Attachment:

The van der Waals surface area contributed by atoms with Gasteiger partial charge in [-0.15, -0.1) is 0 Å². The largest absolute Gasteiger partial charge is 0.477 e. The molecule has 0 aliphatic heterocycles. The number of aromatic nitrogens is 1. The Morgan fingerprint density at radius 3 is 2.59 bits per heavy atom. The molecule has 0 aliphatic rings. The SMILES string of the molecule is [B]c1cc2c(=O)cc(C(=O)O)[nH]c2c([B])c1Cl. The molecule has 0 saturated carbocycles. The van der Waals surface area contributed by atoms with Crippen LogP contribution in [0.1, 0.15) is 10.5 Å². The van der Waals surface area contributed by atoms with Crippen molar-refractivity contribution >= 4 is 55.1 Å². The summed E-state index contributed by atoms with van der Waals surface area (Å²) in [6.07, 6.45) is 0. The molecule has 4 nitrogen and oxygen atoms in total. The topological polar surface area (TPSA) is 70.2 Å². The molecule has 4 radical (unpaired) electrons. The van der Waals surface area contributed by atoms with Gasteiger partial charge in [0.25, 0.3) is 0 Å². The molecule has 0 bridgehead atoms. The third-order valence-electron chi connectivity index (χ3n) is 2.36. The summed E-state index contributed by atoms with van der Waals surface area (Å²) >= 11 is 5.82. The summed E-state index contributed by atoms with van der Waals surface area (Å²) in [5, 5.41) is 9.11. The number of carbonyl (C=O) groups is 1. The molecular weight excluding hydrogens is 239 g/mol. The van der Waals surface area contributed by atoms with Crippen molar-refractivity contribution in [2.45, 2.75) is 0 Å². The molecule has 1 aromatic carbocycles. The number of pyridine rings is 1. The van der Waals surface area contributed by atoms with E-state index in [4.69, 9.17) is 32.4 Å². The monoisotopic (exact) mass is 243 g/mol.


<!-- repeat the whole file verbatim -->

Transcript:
The van der Waals surface area contributed by atoms with Gasteiger partial charge in [-0.15, -0.1) is 0 Å². The largest absolute Gasteiger partial charge is 0.477 e. The molecule has 0 aliphatic heterocycles. The number of aromatic nitrogens is 1. The Morgan fingerprint density at radius 3 is 2.59 bits per heavy atom. The molecule has 0 aliphatic rings. The SMILES string of the molecule is [B]c1cc2c(=O)cc(C(=O)O)[nH]c2c([B])c1Cl. The molecule has 0 saturated carbocycles. The van der Waals surface area contributed by atoms with Crippen LogP contribution in [0.1, 0.15) is 10.5 Å². The van der Waals surface area contributed by atoms with Crippen molar-refractivity contribution >= 4 is 55.1 Å². The summed E-state index contributed by atoms with van der Waals surface area (Å²) in [6.07, 6.45) is 0. The molecule has 4 nitrogen and oxygen atoms in total. The topological polar surface area (TPSA) is 70.2 Å². The molecule has 4 radical (unpaired) electrons. The van der Waals surface area contributed by atoms with Gasteiger partial charge in [0.25, 0.3) is 0 Å². The molecule has 0 bridgehead atoms. The third-order valence-electron chi connectivity index (χ3n) is 2.36. The summed E-state index contributed by atoms with van der Waals surface area (Å²) >= 11 is 5.82. The summed E-state index contributed by atoms with van der Waals surface area (Å²) in [5, 5.41) is 9.11. The number of carbonyl (C=O) groups is 1. The molecular weight excluding hydrogens is 239 g/mol. The van der Waals surface area contributed by atoms with Crippen molar-refractivity contribution in [2.45, 2.75) is 0 Å². The molecule has 1 aromatic carbocycles. The number of pyridine rings is 1. The van der Waals surface area contributed by atoms with E-state index in [4.69, 9.17) is 32.4 Å². The monoisotopic (exact) mass is 243 g/mol.